And labor unions, I believe; in other words all the engines of reform and improvement. And, very unfortunately, all such groups (except probably unions, which is perhaps why they weren’t mentioned) are suspected of entanglement with Bush administration plans for regime change via ‘velvet’ revolution – which makes international support very tricky. I’ve mentioned before that I worried about this to Maryam Namazie when she interviewed me for her radio programme last year. It’s a terrible (though unsurprising) situation when international solidarity risks compromising people.



Women’s bodies are always the issue

Oct 26th, 2007 11:04 am | By

Polly Toynbee went to the abortion rights meeting. ‘Some of us had to pinch ourselves, time-warped back to old 1967 arguments against women’s same old enemies.’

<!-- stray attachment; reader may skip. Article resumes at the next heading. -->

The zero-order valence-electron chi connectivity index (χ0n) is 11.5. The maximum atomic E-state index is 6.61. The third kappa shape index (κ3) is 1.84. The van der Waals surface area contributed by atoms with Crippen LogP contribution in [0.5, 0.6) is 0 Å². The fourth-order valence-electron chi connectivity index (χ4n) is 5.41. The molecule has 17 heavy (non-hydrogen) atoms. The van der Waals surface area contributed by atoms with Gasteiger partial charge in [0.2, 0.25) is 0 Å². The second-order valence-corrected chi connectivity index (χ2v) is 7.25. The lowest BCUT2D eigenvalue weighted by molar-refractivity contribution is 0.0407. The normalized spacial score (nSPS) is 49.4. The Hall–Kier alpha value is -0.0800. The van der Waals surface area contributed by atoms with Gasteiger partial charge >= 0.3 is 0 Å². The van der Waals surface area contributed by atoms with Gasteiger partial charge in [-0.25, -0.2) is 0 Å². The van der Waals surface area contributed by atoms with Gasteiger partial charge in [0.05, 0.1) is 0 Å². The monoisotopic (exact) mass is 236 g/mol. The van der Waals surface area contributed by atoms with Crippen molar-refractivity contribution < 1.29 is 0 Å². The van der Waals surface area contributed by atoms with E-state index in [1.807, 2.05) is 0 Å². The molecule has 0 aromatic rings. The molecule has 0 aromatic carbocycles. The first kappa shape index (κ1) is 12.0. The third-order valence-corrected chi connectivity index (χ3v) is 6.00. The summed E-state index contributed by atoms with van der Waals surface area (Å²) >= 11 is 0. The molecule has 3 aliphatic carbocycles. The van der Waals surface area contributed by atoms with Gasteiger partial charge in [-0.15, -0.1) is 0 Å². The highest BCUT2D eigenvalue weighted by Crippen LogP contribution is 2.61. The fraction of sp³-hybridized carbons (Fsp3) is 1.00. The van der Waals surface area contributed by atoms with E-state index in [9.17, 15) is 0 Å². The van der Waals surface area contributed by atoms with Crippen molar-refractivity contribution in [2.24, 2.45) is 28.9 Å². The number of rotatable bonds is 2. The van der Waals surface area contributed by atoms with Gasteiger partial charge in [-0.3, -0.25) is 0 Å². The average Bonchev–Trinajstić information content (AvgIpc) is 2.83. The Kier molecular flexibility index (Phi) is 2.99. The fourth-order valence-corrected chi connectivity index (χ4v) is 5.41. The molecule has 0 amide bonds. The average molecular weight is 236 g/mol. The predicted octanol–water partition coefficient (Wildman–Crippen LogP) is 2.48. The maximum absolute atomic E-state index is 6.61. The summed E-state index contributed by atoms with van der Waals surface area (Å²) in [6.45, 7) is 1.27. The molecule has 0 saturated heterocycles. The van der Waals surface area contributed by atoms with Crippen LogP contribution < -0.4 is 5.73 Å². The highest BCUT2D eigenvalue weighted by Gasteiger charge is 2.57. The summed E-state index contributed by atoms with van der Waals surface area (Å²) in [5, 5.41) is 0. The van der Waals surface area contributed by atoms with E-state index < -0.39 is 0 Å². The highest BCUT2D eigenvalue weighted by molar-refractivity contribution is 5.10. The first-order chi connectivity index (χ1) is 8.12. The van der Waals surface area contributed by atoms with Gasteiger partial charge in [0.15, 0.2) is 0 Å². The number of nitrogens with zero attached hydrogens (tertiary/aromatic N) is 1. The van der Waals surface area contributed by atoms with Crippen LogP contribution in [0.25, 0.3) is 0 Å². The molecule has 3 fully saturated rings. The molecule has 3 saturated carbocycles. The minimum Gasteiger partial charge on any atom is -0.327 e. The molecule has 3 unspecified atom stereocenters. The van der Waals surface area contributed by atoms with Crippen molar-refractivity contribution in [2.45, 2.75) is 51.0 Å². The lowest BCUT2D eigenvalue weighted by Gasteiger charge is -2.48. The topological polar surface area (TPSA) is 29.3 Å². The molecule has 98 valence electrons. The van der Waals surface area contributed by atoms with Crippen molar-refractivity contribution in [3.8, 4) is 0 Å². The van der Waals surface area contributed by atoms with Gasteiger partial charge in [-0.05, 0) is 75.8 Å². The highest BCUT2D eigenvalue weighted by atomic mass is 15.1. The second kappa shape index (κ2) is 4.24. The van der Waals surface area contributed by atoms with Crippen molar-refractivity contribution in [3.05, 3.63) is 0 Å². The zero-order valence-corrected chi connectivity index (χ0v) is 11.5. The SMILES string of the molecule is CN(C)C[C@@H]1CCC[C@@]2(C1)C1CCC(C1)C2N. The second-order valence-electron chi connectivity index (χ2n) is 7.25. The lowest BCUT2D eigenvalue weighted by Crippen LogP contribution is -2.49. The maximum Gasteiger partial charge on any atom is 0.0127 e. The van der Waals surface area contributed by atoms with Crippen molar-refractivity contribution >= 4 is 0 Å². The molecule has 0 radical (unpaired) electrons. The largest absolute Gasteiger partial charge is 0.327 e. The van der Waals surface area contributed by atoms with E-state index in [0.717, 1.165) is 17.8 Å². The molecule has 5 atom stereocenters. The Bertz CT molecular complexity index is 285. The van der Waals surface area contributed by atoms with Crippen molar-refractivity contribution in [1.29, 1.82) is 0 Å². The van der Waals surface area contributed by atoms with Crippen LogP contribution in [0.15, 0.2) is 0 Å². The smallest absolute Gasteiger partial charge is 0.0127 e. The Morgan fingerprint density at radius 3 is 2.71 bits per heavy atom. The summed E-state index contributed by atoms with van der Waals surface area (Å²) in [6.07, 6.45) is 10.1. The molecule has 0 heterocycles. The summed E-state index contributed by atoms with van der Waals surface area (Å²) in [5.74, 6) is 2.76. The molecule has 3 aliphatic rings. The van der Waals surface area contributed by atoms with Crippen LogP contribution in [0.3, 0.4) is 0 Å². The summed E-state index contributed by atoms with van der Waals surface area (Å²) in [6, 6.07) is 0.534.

Joining the Catholics and evangelicals, that pathetic weather-vane windbag, the Archbishop of Canterbury, has now dithered his way into the debate…His contribution was yet another intellectual contortion to mollify his church’s woman-hating, gay-bashing, Daily Mail wing…Women’s bodies are always the issue – too unclean to be bishops, and dangerous enough to be covered up by Islam and mikvahed by Judaism. All the Abrahamic faiths find the key to morality in keeping women and their fertility under control. So it will be that 26 male bishops in the Lords will help decide on this law.

Naturally. Maleness and faithyness join up to tell women what to do, as they always have. Women don’t belong to themselves, they belong to the fetus, the family, the husband, the father, the community, the god, the clerics; anyone and everyone except themselves.



Clerical fascism

Oct 25th, 2007 5:39 pm | By

Hitchens says why it’s valid to compare fascist and jihadist ideology even though ‘it’s quite the done thing, in liberal academic circles, to sneer at any comparison between fascist and jihadist ideology.’